Technology giant HCL announced a transformative scheme recently under which high school graduates with 85 percent marks will find a technical job in the company, with a part-time facility to get a college degree. The scheme, launched on 24 March, is an interesting development that has the potential to implement a disassociation of education from employment.
Education has largely been associated with quality of living for more than a century. Even today, people pursue their interest in music or Sanskrit to enrich their lives rather than for gainful employment. However, it is a truism that technical education-courses, like Bachelors in Engineering or Bachelors in Technology, are inherently tied to employment and job prospects.
Michael Spence, a Nobel laureate economist, explained this association: Even if the value of education is nothing – a cynical view, but this idea helps to illustrate the underlying point quite well – high calibre people will educate themselves in order to separate themselves, to their prospective employers, from their low-calibre counterparts, who are incapable of pursuing this education. The employers will offer the job to the educated person, understanding that the educated are the high-calibre people.
So do professional courses, like a B Tech in an IIT, function as Spencean signalling beacons? It is not a unreasonable proposition if we consider the fact that a coaching-school teacher in Kota, who trains students for the prestigious IIT Joint Entrance Examination, often earns a far fatter salary than an IIT professor.
The entry to IIT is more valuable to all involved in the game than the actual education in the IIT, as the entry offers the signalling of high-calibre-ship. For the same reason, an IITian trained in mechanical or civil engineering for four years, taking up an information technology sector job at the entry level is a common occurrence.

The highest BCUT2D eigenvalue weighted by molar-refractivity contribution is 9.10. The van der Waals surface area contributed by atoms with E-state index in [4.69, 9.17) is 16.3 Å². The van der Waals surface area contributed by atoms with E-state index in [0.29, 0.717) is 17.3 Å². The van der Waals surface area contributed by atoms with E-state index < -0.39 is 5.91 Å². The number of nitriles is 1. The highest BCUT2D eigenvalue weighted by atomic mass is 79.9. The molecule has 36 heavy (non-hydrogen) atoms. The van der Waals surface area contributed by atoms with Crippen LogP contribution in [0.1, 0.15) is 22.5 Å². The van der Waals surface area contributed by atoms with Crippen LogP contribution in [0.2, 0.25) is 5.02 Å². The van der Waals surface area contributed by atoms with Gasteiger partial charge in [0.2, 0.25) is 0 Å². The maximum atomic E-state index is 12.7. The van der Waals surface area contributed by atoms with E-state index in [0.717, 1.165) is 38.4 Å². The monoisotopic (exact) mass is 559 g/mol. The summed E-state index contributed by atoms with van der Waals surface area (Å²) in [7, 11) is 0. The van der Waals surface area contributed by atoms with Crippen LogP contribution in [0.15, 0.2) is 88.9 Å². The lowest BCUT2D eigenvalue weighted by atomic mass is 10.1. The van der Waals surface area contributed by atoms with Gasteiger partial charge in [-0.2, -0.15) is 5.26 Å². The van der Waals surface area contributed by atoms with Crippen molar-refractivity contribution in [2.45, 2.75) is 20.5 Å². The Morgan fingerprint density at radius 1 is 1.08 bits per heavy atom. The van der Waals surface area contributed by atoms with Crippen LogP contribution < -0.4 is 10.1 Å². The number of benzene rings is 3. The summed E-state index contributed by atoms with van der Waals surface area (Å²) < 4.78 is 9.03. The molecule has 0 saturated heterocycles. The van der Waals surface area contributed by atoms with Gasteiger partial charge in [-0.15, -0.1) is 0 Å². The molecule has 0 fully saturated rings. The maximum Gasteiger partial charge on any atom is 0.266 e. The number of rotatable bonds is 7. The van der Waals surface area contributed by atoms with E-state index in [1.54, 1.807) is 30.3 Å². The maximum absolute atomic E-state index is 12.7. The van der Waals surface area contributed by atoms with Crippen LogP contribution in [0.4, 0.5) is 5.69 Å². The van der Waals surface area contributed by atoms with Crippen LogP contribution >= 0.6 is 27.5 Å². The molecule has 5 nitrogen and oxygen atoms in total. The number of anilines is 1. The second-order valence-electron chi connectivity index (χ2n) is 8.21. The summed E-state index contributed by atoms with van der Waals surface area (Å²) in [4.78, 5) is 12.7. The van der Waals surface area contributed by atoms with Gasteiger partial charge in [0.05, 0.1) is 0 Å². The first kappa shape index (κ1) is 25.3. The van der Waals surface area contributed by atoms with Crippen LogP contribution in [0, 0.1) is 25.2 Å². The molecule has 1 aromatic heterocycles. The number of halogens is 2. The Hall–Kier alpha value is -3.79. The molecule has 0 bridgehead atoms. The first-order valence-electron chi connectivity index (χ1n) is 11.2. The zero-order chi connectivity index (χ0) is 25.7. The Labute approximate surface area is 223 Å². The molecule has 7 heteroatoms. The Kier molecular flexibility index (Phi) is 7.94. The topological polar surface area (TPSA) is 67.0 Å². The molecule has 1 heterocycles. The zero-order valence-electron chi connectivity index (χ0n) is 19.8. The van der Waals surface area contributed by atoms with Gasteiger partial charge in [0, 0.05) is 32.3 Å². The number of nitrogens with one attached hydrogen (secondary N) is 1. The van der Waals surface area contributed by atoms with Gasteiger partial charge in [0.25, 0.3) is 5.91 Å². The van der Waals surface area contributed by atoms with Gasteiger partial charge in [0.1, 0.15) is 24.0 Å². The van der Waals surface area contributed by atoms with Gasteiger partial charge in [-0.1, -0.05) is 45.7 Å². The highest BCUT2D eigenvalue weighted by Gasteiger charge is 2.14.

Once it becomes clear to students that the employers are largely interested in their IIT brand, their commitment to engineering education can only diminish. Our engineering education has Spencean signalling written all over it.
Now, with the proliferation of engineering colleges of all hues, engineering has become the choice for a common student compared to its role as an extra-ordinary choice a generation ago. In this era of ubiquitous coaching institutes, questions often arise if the entrance examinations are good enough to identify raw talent devoid of coaching. The signalling mechanism is faltering.
What happens if the signalling is easy and cannot distinguish between the high-calibre and low-calibre individuals? The Spencean model conceives of a pooling equilibrium in which everybody undertakes much education that hardly helps most people.
A report in The Economist finds that though India produces twice as many engineers as the United States, less than five percent of the engineers are fit to work in a quality product firm. The unnecessary education drains the society's resources without proportionate gains.
The road for social welfare lies in prospective employers' ignoring of this signal. Fortunately, HCL took the courageous first step to delink engineering education from job opportunity. A success of this step will mean more companies walking the HCL way and gradually a graduation degree in engineering being a certificate of education rather than being a job insurance.
The other part of this story is about the increasing deterioration of our higher education standards. For our degrees to be worthy of pursuit, they must be of value and associated with performance in the related sectors.
Successive governments in India have almost exclusively focused on establishment of new educational institutes rather than improving the quality of the education. If our degrees needs to shine, they should be offered after demanding accomplishment.
Generally, the Indian education system is too theoretical. An engineer after his graduation is more often than not found only to have a theoretical understanding than a real competence to tackle the practical scenario. Our curriculum requires a revolutionary shift to make technical education tied to industry and innovativeness.
The thrust of the argument will follow the same pattern in case of management institutes and degree programs. In sum, the immediate need is to raise the quality of higher education; producing an army of uneducated degree-holders is not a good idea.
The author is associate professor, economics at IIM Kozhikode.
Updated Date: Mar 27, 2017 14:05 PM